Predictions for Healthcare Disruption
Michael Lujan’s predictions for changes that are imminent—and those he feels should be imminent—thanks to insurtech innovation trends in healthcare and medical insurance:
- Health insurance, one of the last industries relying on hard copies and faxed signatures, will finally go paperless.
- Transparency in healthcare costs will improve tremendously. Consumers will be able to research costs for surgeries and other procedures as easily as they can for cars or TVs.
- Wearable “digital health” devices will become more integrated into healthcare and health insurance, possibly contributing data that leads to lower premiums for healthier individuals.
- Telemedicine and electronic medical records will continue improving convenience, accuracy, efficiency, and patient outcomes.
According to Lujan, the ACA set the stage for many improvements, including cutting the number of California’s uninsured in half. Many of the newly insured, however, still have trouble managing co-pays, prescription costs, high deductibles, and finding care in a timely fashion. Lujan acknowledges there have also been growing pains to overcome, such as national marketing and awareness campaigns that targeted Latino communities as monolithic entities rather then recognizing the many different countries of origin those communities represent. There are also individual concerns that still must be overcome, such as fears that coverage might draw attention to mixed citizenship status within households that could prompt the loss of personal assets.
“Communities that are accustomed to doing without need to work with people they trust and who intimately understand their concerns,” Lujan says. “That’s beginning to happen and is contributing to improved rates of coverage and care for Latinos with chronic diseases like diabetes, high blood pressure and heart disease.”
He has seen positive differences for many previously uninsured populations who are now eligible for coverage. Lujan recalls a self-employed Bay Area man who was able to obtain coverage despite preexisting conditions and who credits the ACA with enabling him to detect a new cancer early enough to receive life-saving treatment. It is just one example of how the new health insurance reforms and technology bring better access and innovative tools to communities.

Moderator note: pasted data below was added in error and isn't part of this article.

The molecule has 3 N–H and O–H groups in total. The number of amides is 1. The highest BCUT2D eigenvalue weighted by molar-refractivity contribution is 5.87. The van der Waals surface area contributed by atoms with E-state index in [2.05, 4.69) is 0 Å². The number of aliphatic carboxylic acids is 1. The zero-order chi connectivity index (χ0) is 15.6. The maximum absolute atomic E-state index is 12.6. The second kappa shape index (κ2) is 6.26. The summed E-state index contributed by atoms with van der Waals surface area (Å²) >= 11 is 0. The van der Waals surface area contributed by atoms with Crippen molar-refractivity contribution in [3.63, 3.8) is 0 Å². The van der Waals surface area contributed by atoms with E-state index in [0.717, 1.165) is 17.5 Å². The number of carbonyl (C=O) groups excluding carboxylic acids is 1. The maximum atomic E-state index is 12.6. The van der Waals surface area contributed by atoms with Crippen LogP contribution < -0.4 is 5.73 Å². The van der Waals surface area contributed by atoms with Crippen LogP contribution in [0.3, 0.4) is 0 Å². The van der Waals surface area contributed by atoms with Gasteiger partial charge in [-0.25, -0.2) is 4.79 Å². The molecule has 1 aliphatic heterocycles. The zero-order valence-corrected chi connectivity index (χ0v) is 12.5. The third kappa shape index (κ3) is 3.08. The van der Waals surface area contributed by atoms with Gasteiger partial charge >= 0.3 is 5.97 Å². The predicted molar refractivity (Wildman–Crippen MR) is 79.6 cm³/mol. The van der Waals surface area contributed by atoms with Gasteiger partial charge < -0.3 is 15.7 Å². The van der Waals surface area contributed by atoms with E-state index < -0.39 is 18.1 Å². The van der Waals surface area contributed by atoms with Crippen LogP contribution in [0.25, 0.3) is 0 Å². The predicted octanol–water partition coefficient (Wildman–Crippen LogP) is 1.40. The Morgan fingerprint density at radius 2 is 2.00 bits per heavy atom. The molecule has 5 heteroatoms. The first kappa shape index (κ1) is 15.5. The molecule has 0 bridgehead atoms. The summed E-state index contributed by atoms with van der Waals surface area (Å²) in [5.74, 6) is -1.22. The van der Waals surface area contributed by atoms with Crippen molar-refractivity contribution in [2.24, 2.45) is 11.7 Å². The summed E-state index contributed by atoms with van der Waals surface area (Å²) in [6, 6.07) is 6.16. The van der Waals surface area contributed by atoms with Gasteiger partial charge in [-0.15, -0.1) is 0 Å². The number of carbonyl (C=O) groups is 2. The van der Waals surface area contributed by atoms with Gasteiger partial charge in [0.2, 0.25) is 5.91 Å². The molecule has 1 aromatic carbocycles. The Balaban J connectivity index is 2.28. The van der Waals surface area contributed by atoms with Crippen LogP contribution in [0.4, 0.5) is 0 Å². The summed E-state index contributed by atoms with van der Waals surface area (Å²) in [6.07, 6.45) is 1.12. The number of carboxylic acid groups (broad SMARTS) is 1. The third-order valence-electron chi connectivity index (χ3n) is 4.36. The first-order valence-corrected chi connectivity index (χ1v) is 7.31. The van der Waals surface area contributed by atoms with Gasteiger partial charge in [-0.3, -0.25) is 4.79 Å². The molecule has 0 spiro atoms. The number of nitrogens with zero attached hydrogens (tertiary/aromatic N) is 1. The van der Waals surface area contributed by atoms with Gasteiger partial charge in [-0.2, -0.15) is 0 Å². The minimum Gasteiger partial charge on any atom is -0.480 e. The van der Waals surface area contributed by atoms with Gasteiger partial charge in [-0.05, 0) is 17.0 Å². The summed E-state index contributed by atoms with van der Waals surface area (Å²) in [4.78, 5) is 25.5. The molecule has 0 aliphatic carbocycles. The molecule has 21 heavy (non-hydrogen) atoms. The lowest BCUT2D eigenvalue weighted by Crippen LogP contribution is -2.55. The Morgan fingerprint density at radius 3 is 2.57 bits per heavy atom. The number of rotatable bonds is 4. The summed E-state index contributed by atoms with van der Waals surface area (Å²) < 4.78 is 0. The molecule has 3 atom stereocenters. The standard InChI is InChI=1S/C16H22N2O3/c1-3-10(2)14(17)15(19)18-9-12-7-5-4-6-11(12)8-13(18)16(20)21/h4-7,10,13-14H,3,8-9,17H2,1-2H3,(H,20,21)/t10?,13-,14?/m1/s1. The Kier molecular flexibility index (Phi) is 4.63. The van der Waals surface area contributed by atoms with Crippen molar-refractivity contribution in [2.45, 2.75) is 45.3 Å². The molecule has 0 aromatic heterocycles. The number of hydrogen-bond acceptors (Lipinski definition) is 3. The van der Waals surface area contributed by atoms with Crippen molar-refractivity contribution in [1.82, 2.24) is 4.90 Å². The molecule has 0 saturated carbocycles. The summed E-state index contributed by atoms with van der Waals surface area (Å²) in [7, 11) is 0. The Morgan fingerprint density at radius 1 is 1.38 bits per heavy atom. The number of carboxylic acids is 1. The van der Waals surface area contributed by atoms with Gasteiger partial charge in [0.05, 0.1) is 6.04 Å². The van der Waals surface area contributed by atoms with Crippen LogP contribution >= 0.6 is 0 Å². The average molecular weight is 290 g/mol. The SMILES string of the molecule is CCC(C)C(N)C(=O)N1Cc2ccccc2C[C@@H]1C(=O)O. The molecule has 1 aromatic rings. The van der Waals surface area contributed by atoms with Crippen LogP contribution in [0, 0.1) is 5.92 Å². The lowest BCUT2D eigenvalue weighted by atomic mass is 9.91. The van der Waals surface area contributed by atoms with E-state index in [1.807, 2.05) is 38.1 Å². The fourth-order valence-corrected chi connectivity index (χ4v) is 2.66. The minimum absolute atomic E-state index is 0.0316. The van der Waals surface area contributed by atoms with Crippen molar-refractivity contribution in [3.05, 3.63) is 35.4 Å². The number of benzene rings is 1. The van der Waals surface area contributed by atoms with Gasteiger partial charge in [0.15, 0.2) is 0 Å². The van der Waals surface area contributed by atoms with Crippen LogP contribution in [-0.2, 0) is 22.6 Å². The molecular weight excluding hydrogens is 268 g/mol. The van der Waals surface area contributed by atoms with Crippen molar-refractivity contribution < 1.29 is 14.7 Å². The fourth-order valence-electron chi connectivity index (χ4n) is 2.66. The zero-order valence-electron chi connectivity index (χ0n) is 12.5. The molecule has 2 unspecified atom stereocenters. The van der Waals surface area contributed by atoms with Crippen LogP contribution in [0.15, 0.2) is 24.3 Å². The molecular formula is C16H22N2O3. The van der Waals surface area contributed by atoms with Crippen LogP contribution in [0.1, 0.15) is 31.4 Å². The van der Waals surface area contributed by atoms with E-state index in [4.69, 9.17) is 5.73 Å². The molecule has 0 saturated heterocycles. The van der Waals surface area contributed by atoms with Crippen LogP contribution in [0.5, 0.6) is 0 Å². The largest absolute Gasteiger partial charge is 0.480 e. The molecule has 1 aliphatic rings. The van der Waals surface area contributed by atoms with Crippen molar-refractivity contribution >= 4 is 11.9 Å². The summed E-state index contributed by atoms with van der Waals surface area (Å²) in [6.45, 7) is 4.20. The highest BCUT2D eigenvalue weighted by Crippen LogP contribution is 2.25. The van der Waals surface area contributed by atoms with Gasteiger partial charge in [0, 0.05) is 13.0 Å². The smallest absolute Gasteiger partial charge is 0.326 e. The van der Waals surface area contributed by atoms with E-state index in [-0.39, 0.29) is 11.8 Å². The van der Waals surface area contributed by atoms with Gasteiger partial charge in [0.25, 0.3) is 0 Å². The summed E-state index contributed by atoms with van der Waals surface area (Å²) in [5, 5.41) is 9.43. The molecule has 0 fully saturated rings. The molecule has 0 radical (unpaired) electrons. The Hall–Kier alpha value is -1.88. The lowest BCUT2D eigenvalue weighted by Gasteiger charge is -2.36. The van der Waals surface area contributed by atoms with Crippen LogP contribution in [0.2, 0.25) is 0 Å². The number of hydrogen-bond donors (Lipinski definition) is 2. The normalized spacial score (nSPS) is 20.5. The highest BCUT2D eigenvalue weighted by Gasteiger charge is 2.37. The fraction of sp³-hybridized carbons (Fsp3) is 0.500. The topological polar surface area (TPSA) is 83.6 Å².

Limelight’s millennial employees, who make up the majority of the staff, pose scrutinizing questions, find untraditional solutions, and display a huge intolerance for “doing things the old way.” Lujan says he enjoys reimagining the insurance industry with their creative talents and fresh perspectives.
As he utilizes telemedicine, electronic records, medical cost transparency, and other capabilities that will soon be mobile-enabled, Lujan says, “My daughter is a college freshman. By the time she enters the workforce, she’ll be able to enjoy countless advantages that are long overdue in healthcare and insurance.”
Diagnosis with Dr. Hernandez Suarez
“Michael Lujan is working at the edge of disruption. Along with his partners, he is rethinking how companies design benefits for their employees—benefits that are both financially sustainable and support population health.
Limelight is a 2014 startup that provides a unique business solution to small businesses and harnesses the power of technology.
Lujan, because of his life experiences, is familiar with the gap between having health insurance and understanding access, especially for patients who are newly insured. He has leveraged his knowledge, and the impact he has had on ACA adoption in California is remarkable.
I am inspired by his dedication to fueling his daughter’s generation’s health over a lifetime. Rethought health insurance benefits, fueled by technology, promise a brighter future.
Because of his advocacy and nontraditional thinking, I see a bright future for him as well.”
—Dr. Yogi Hernandez Suarez